By Cornelia Funke; Anthea Bell (Translator)

Chicken House, Hardcover, 9780439554008, 635pp.

Publication Date: October 2005


Although a year has passed, not a day goes by without Meggie thinking of INKHEART, the book whose characters became real. But for Dustfinger, the fire-eater brought into being from words, the need to return to the tale has become desperate. When he finds a crooked storyteller with the ability to read him back, Dustfinger leaves behind his young apprentice Farid and plunges into the medieval world of his past. Distraught, Farid goes in search of Meggie, and before long, both are caught inside the book, too. But the story is threatening to evolve in ways neither of them could ever have imagined.

About the Author
Cornelia Funke is the author of the bestselling novels "Dragon Rider," "The Thief Lord," "Inkheart," and "Inkspell, "all available on audio from Listening Library. She lives in Los Angeles, California.

Anthea Bell is the recipient of the Schlegel Tieck Prize for translation from German, the Independent Foreign Fiction Prize, and the Helen and Kurt Wolff Prize in 2002 for the translation of W. G. Sebald s Austerlitz, and the 2003 Austrian State Prize for Literary Translation. She lives in Cambridge, England.

Praise For Inkspell

Kirkus 9/1/05
One year after the events of Inkheart (2003), one by one, the characters find themselves read from the real world into the Inkworld. Dustfinger is ecstatic to be back home after his long exile; Meggie is thrilled to explore the story that has seduced her with its beauty; Mo and Resa want only to bring their daughter Meggie back. The metaliterary musings begun in the previous title become grander here, as each character grapples with the possibility of challenging the fate that has been written. Fenoglio, the author of the fictional Inkheart, takes on a tragic role, as he sees his godlike idyll threatened when his words and characters take on lives of their own. Woven in and around the breakneck adventure is the provocative notion that words, and the meanings they carry, are plastic and ever susceptible to change. While the permeability of the membrane between imagination and reality may form the base of the novel, Funke delivers more than enough action, romance, tragedy, villainy, and emotion to keep readers turning the pages- and waiitng for the sequel the cliffhanger promises.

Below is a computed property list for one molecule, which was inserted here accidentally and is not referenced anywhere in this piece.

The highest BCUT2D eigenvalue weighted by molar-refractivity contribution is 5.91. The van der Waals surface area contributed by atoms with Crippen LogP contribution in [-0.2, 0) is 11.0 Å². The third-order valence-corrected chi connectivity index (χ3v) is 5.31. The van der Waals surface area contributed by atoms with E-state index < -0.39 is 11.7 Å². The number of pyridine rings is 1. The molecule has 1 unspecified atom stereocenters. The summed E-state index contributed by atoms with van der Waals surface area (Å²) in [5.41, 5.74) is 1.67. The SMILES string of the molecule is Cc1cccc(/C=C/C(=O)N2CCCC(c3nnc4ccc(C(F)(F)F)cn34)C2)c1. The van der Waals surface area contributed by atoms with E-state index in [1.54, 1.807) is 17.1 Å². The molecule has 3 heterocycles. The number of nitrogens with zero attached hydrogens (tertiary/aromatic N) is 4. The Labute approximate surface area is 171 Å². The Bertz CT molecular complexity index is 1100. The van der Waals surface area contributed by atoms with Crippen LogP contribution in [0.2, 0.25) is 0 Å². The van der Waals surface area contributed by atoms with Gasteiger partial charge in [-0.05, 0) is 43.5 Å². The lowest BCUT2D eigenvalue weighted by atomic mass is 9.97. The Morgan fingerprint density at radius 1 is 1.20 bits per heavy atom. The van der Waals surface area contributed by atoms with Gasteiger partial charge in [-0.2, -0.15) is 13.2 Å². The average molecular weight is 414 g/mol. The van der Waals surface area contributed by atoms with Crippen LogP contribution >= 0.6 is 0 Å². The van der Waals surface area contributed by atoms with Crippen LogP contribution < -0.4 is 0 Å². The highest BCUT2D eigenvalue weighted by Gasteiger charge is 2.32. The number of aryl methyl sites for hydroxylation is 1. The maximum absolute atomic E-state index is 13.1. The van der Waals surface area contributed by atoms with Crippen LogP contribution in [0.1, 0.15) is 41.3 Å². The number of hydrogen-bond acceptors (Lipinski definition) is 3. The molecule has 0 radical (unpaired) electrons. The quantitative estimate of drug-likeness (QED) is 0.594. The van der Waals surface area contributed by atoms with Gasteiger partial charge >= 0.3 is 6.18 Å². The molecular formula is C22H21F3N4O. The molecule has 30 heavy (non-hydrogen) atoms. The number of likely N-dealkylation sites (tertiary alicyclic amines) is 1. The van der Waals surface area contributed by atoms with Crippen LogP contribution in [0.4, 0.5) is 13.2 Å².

Readers who enjoyed Funke's Inkheart (2003) are in for a treat with this sequel, a stronger book than its predecessor. In the first volume of the trilogy, a few characters have the ability to read” a character out of a book and into today's world. In this book the process is reversed, and most of the earlier characters are transported to the magical, yet perilous and sometimes brutally violent land of the fictional book, also called Inkheart. Young Meggie has longed to visit that world, but once she travels there she realizes the consequences of her choice and the seeming impossibility of putting things right in either place. With the help Fenoglio, the book's author, who now lives in the secondary world, she connives to turn events toward a good outcome. Though some readers will simply enjoy the adventure story, other will be intrigued by Fenoglio's reflections on the impossibility of controlling what he has created. As before, the book's flow shifts from one group of characters to another as the plot moves swiftly. An indispensable key to the many characters precedes the story. Readers will enjoy the many quotes at chapter headings from writers as diverse as Margaret Atwood, David Almond, Kate DiCamillo, Harper Lee, Pablo Neruda, Phillip Pullman, J.K. Rowling, and T.H. White. In short, a booklover's book.

SLJ 10/05
FUNKE, Cornelia. Inkspell. tr. from German by Anthea Bell. 647p. Scholastic/The Chicken House. Oct. 2005. Tr $19.99. ISBN 0-439-55400-4. LC number unavailable.
Gr 5 UpThis sequel begins a year after the conclusion of Funke's popular Inkheart (Scholastic, 2003). In this fantasy world, certain readers have the power to bring characters out of booksand send them back. Meggie and Farid, apprentices to the fire-eater Dustfinger, follow him to the Inkworld, the land of the book-within-a-book, Inkheart, after he has been read back into its story by a mysterious man named Orpheus. Orpheus uses his powers to read Mortola and Basta, some of the villains of the first volume, into the story, along with Meggie's parents. In Inkworld, Meggie enlists the help of Fenoglio, the original author of Inkheart, to help create a new future for her parents and herself as palace intrigues, war, and the Silver Prince threaten. The story moves along at a rapid pace, from Farid and Dustfinger's original meeting with Orpheus to Farid's warning of Mortola's return to the shift of action to the Inkworld and the heightening conflict in both worlds. Expanding on the ideas behind Inkheart, Funke explores what might happen if authors try to change the world they have created. Familiar characters and those new to this volume are clearly drawn. This is an involving story that will draw readers smoothly to its conclusion and le